6. Maude, 1887-1968, married John Henry Johnson. They had one daughter, Mary Josephine.
7. Louise, 1889-1965, married Marcus Cleveland Shearin. They had 10 children: Robert Fletcher, Thelma Louise, Albert Fink, Marcus Whitmore, Mary Ella, Alma Margaret, Annie Ruth, a set of twins (stillborn) and Christopher Hampton.
8. Ida May, 1891-1943, married J.W. Carmack. They had four children: J.W., Lillie May, Authur Edward, and Paul Thomas.
The Finks lived on Proper Street in Corinth. They were members of the First Presbyterian Church. Mr. Fink later had a shoe shop on Tate Street. The Finks are buried in the City Cemetery in Corinth.
[Source: Families of Alcorn County-Volume II, Submitted by Josephine Dunn] transcribed by Pat Lancaster.

Bryant Flanigan, born South Carolina 1801, married Elizabeth Steenson December 8, 1825, Lawrence County, Alabama. Her family originated Stephenson in Scotland. Bryant's father was John Flanigan. Their children, Hannah, Jane and William, were born in Lawrence County, Alabama. Harry and Julia were born in Tennessee in 1832 and 1834 respectively. The others, Thomas F. Elizabeth, Malinda, George, Green, Benjamin, Martha and Taylor, were born in Tishomingo County. Bryant was one of the first two tried (for fighting) at Jacinto. Where they all went is a mystery. However, Thomas stayed in Alacorn County and William in tishomingo County.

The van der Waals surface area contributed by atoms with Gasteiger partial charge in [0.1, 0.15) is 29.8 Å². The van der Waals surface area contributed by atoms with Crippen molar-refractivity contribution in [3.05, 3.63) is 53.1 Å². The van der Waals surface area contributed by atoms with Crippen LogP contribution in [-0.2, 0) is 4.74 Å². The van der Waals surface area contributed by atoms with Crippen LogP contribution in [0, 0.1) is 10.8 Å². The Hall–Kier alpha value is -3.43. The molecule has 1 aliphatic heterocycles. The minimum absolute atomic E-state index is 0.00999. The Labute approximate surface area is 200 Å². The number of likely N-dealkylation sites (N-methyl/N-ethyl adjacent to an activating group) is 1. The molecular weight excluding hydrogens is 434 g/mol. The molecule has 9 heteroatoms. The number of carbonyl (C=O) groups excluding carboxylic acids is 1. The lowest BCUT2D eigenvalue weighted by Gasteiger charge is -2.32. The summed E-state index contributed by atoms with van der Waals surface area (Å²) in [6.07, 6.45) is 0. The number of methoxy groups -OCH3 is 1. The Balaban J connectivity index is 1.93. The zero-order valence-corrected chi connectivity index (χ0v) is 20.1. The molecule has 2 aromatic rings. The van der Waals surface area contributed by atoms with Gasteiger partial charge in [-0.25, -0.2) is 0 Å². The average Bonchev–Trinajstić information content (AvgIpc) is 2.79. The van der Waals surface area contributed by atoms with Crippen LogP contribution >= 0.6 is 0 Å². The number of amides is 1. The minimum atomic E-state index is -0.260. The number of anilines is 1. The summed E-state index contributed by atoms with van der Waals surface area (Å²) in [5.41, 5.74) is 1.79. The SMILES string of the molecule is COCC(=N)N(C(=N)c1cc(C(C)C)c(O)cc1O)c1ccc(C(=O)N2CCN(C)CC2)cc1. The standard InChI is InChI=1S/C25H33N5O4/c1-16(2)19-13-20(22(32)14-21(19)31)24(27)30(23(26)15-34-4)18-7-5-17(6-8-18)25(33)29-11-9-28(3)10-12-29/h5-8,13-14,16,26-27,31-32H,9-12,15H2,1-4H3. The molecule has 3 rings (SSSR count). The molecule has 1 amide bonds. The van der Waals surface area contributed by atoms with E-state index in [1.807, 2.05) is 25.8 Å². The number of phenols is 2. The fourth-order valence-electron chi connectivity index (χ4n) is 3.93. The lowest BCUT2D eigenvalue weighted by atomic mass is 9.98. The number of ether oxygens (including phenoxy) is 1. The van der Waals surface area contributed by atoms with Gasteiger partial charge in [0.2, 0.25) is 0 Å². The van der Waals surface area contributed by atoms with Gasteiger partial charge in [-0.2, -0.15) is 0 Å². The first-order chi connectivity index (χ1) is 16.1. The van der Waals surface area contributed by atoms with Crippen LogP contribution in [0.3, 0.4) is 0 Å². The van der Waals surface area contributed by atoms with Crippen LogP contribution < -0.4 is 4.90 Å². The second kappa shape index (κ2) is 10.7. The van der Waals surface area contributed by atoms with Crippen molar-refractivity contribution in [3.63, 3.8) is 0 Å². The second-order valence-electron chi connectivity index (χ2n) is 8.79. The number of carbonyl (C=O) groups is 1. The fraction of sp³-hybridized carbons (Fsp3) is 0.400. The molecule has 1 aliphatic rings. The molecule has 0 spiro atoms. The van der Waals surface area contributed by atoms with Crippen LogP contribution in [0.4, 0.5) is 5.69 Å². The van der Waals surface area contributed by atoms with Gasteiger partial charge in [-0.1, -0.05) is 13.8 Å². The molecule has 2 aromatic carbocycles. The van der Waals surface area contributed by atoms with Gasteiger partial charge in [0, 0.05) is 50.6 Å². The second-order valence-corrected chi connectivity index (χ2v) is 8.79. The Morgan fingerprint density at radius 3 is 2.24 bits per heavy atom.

Gerge, Green and Ben served in the Confederacy. After the war Green settled in McNairy County, Tennessee. Thomas married Nancy Jane Newman, whose parents were migrated from Virginia through Tennessee. Thomas and Nancy's children were:
1. Elizabeth "Betsy" married Jessie Abel (both buried Juliette), children, stepdaughter Mary Elizabeth married Zack Chase, children Robert, ruby Byrd, John Marion an Minnie McCoy; William Thomas married LulaStone (both buried Juliette), children Jessie, Elizabeth Newman, Magie Wood, Ella Mae Anderson and Mary Ellen Rhea. Nancy Ann married Kelly Prince; John Franklin (buried Juliette) married Elsie McLemore/Thelma Hill, daughter Leo; Amanda married Joseph Williams; Charles J. married Mattie McGaughy.